This week’s question from the blogroll:

If you could rewrite any piece of fiction, what would it be and why?

This is a toughie.  You would think that since I read so much (and have run across some real ringers), I’d have lots of books I would like to see rewritten.  Yet, I’m drawing a huge blank on any that I would want redone, which is sad since within the past two or three months I’ve checked out at least one book that I put down before I came close to finishing it because it was so poorly written.

However, since I can’t remember any recent examples, I’m going to fall back on one that is a source of much controversy: Twilight.

I know that lots of people love the series and have read all four books.  Unfortunately, it took everything I had to make it through book one, and it left me desiring never to read Stephanie Meyer again.

My issue with the book (aside from vampires sparkling, which I just couldn’t get behind) is that, to me, none of the characters were compelling in the slightest.  They had very little depth.  Everything felt flat.  So much so that by the end of the book, I had a hard time caring whether or not Bella bit the big one, and you could have escorted Edward outside to be decapitated and I would not have minded.  I just couldn’t connect emotionally with them.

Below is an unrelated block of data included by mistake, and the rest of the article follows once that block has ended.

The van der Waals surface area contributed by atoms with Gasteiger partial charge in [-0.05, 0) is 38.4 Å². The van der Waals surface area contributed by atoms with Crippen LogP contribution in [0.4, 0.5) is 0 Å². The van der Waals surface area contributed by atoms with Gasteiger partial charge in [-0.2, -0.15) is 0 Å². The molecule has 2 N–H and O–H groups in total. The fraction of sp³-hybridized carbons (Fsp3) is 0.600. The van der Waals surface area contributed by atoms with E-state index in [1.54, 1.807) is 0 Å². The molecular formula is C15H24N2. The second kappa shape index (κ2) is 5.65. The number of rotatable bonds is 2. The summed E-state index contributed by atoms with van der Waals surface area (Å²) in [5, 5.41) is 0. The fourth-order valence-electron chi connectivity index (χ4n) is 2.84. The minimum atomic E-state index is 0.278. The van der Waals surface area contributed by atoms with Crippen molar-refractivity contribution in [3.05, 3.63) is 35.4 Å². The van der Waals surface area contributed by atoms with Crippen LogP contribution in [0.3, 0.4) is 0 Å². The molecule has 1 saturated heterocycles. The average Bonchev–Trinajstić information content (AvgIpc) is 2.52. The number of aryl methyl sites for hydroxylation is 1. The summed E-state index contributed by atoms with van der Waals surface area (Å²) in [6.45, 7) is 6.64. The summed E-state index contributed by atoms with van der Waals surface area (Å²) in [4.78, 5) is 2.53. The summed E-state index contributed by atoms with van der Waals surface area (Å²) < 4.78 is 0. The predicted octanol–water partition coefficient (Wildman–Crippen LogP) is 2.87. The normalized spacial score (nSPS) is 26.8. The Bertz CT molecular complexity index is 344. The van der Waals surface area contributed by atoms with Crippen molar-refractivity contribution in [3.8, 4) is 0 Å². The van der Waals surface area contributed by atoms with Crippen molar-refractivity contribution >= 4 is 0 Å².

So if I were to rewrite it, I would spend more time on the characters.  And not just Bella and Edward; the supporting cast had such a monotonous feel and was so one-dimensional that I would start with them.  People need something to care about aside from puppy-dog eyes or big hair or whatever.  And not necessarily ‘care’ in a positive way; people love to hate a well-written baddie or flawed character — Look at the number of Snape fans out there in the Harry Potter fandom!

Sure, an action-packed novel can sometimes distract from flat characterizations that leave you wondering where the beef is.  Unfortunately for Twilight, there wasn’t anywhere near enough else going on to keep me from noticing.

Ah, I remembered another, less controversial work: Dan Brown’s Deception Point felt the same way to me; at the end of that novel, all of the main characters could have frozen to death in the Arctic Ocean or something and I would have shrugged and gone about my day in peace.

About SouthernSugar

A Southern girl who's used to small town life, I found myself moving to Washington, DC, in 2008 for a new job, and living there was an eye-o
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